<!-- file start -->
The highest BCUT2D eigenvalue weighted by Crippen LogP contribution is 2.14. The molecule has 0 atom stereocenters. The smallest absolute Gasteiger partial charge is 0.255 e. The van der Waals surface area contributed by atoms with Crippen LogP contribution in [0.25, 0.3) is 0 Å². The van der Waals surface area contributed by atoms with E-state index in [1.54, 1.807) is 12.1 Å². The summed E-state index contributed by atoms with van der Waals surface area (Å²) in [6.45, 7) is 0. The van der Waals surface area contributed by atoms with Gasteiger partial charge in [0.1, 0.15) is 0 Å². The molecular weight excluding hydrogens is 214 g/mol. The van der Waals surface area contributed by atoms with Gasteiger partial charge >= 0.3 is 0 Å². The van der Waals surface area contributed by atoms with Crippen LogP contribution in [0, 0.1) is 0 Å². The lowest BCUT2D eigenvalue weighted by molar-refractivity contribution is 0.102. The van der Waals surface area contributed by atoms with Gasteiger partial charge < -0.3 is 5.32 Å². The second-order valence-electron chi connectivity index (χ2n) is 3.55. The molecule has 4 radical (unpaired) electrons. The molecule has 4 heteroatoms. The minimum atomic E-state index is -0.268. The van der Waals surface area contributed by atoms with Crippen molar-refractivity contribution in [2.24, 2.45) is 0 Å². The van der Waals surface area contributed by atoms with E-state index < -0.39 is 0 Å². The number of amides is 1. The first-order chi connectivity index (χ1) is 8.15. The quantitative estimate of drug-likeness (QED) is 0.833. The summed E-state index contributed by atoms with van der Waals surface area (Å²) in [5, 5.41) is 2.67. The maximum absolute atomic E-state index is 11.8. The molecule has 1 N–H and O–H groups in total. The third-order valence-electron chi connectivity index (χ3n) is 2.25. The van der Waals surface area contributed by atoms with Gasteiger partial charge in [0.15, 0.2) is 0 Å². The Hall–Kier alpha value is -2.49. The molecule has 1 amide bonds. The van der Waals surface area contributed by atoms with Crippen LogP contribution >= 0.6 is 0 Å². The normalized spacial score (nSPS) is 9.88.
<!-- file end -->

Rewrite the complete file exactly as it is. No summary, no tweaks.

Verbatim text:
The highest BCUT2D eigenvalue weighted by Crippen LogP contribution is 2.14. The molecule has 0 atom stereocenters. The smallest absolute Gasteiger partial charge is 0.255 e. The van der Waals surface area contributed by atoms with Crippen LogP contribution in [0.25, 0.3) is 0 Å². The van der Waals surface area contributed by atoms with E-state index in [1.54, 1.807) is 12.1 Å². The summed E-state index contributed by atoms with van der Waals surface area (Å²) in [6.45, 7) is 0. The van der Waals surface area contributed by atoms with Gasteiger partial charge in [0.1, 0.15) is 0 Å². The molecular weight excluding hydrogens is 214 g/mol. The van der Waals surface area contributed by atoms with Gasteiger partial charge >= 0.3 is 0 Å². The van der Waals surface area contributed by atoms with Crippen LogP contribution in [0, 0.1) is 0 Å². The lowest BCUT2D eigenvalue weighted by molar-refractivity contribution is 0.102. The van der Waals surface area contributed by atoms with Gasteiger partial charge < -0.3 is 5.32 Å². The second-order valence-electron chi connectivity index (χ2n) is 3.55. The molecule has 4 radical (unpaired) electrons. The molecule has 4 heteroatoms. The minimum atomic E-state index is -0.268. The van der Waals surface area contributed by atoms with Crippen molar-refractivity contribution in [2.24, 2.45) is 0 Å². The van der Waals surface area contributed by atoms with E-state index < -0.39 is 0 Å². The number of amides is 1. The first-order chi connectivity index (χ1) is 8.15. The quantitative estimate of drug-likeness (QED) is 0.833. The summed E-state index contributed by atoms with van der Waals surface area (Å²) in [5, 5.41) is 2.67. The maximum absolute atomic E-state index is 11.8. The molecule has 1 N–H and O–H groups in total. The third-order valence-electron chi connectivity index (χ3n) is 2.25. The van der Waals surface area contributed by atoms with Gasteiger partial charge in [0.15, 0.2) is 0 Å². The Hall–Kier alpha value is -2.49. The molecule has 1 amide bonds. The van der Waals surface area contributed by atoms with Crippen LogP contribution >= 0.6 is 0 Å². The normalized spacial score (nSPS) is 9.88.